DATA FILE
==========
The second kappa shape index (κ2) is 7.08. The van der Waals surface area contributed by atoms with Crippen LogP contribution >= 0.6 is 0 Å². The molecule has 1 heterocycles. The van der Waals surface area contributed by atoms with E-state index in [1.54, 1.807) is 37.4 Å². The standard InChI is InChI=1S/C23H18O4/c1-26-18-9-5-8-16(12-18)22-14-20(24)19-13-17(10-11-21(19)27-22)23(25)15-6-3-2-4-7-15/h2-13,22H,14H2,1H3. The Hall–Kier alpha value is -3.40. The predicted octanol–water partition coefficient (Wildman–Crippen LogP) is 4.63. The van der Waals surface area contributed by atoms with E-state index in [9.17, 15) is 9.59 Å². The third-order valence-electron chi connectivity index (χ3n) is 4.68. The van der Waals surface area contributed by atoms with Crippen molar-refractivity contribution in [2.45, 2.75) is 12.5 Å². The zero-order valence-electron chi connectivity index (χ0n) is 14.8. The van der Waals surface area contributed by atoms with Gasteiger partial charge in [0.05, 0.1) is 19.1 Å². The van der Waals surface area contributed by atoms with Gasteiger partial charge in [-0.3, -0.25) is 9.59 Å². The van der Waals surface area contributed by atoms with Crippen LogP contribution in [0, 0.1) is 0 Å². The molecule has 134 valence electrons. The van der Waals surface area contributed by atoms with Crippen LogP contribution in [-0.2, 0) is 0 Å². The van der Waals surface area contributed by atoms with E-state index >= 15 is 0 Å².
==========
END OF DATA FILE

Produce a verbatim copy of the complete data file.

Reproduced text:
The second kappa shape index (κ2) is 7.08. The van der Waals surface area contributed by atoms with Crippen LogP contribution >= 0.6 is 0 Å². The molecule has 1 heterocycles. The van der Waals surface area contributed by atoms with E-state index in [1.54, 1.807) is 37.4 Å². The standard InChI is InChI=1S/C23H18O4/c1-26-18-9-5-8-16(12-18)22-14-20(24)19-13-17(10-11-21(19)27-22)23(25)15-6-3-2-4-7-15/h2-13,22H,14H2,1H3. The Hall–Kier alpha value is -3.40. The predicted octanol–water partition coefficient (Wildman–Crippen LogP) is 4.63. The van der Waals surface area contributed by atoms with E-state index in [9.17, 15) is 9.59 Å². The third-order valence-electron chi connectivity index (χ3n) is 4.68. The van der Waals surface area contributed by atoms with Crippen molar-refractivity contribution in [2.45, 2.75) is 12.5 Å². The zero-order valence-electron chi connectivity index (χ0n) is 14.8. The van der Waals surface area contributed by atoms with Gasteiger partial charge in [0.05, 0.1) is 19.1 Å². The van der Waals surface area contributed by atoms with Gasteiger partial charge in [-0.3, -0.25) is 9.59 Å². The van der Waals surface area contributed by atoms with Crippen LogP contribution in [0, 0.1) is 0 Å². The molecule has 134 valence electrons. The van der Waals surface area contributed by atoms with Crippen LogP contribution in [-0.2, 0) is 0 Å². The van der Waals surface area contributed by atoms with E-state index >= 15 is 0 Å².